Two Ways of Teaching History
Mar 31, 2021
History teachers face a perennial challenge: how to cover an increasing amount of content in a finite amount of time. Every year, there’s a little bit more history to add, but there are never more school days to cover it.
The Traditional Approach: Chronological
Traditionally, history is taught chronologically. Students are marched through the past, decade by decade, century by century.
Teaching history this way has its advantages:
- Presenting information chronologically is a familiar organizational pattern.
- It creates an easy-to-follow sequence.
- Chronological presentation can also help students see and identify cause and effect. For example, the United States did not effectively deal with the issue of slavery in 1820 or 1850, and that led to the Civil War in 1861.
This method also has its challenges, not the least of which is figuring out how to add more present-day and diverse content to an already-long laundry list of standards. Chronological instruction also makes it difficult for students make connections across time. By the time they get to the civil rights movement, for example, they may have forgotten what they learned about Reconstruction, especially if that content was taught in an earlier grade. And in some schools, teachers may start over at the beginning every year and not have time to present more recent history.
A Newer Approach: Thematic
In an effort to help students find more meaning in their history studies, a small but growing number of educators are choosing to teach history not chronologically but thematically or conceptually. Instead of units organized by decade or century, these teachers organize units around big ideas, such as migration, innovation, conflict, and leadership. A unit about migration might compare and contrast the forced migration of Africans and the voluntary migration of Europeans during the colonial era and ask students to make connections between the experiences of immigrants in the 1800s with the experiences of immigrants today.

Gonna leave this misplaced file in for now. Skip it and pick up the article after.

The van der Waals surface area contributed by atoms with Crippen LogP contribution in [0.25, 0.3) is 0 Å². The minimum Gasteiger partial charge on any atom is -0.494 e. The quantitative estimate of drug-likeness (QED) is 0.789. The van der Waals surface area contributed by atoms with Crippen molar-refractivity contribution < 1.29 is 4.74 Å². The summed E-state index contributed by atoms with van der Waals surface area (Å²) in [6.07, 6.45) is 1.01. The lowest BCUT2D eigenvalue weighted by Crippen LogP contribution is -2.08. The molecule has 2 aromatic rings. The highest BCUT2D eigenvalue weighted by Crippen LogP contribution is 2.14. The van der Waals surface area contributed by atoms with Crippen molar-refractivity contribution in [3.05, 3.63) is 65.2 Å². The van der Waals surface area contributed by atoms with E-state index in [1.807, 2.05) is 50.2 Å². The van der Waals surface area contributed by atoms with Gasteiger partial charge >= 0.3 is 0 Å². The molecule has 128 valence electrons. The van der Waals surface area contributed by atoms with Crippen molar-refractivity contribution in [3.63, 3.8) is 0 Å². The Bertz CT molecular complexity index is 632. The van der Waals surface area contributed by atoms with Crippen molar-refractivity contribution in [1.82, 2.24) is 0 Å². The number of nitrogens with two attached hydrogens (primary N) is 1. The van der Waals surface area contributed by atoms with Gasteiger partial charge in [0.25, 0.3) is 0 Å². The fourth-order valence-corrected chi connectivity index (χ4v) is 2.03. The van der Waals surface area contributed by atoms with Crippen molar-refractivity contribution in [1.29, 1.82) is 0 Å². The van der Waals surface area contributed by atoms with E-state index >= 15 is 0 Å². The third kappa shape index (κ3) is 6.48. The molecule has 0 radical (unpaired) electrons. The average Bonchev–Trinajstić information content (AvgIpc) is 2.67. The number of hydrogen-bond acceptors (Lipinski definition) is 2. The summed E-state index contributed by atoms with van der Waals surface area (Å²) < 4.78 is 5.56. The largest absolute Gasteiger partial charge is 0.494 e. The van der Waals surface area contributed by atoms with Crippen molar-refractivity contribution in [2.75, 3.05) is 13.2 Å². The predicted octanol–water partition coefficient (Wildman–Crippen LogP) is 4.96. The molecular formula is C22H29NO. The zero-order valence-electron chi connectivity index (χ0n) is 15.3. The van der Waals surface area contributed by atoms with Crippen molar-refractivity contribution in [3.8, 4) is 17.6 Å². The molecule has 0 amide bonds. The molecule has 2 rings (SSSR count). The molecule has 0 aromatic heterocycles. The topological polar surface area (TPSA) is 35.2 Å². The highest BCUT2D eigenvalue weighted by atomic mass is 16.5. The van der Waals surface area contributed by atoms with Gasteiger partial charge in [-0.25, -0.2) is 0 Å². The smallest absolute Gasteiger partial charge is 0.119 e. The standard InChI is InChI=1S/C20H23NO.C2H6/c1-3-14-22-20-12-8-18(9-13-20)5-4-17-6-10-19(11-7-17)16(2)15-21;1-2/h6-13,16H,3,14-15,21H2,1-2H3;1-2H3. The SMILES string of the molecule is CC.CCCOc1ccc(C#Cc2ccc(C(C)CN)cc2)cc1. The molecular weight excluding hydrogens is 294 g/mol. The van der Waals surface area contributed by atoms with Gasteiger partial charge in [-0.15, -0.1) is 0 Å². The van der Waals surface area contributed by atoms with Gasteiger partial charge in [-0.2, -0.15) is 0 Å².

In this way, students can develop and use their critical thinking skills. Teachers using this approach have found that their students’ performance on standardized tests did not suffer and in some cases actually improved.
But this method presents its own challenges:
- State curriculum standards and history textbooks are all organized chronologically.
- Teaching conceptually places a burden on the teacher to create curriculum almost from scratch.
- It can also make it difficult for students to sequence events, especially if the teacher does not provide a chronological review or create a classroom timeline for students to reference.
What Will the Future Bring?
The debate among teachers about the merits of each approach can be lively, and the two approaches are by no means exclusive. Some teachers are finding ways to combine the two. With time, scholarly research may provide a deciding vote.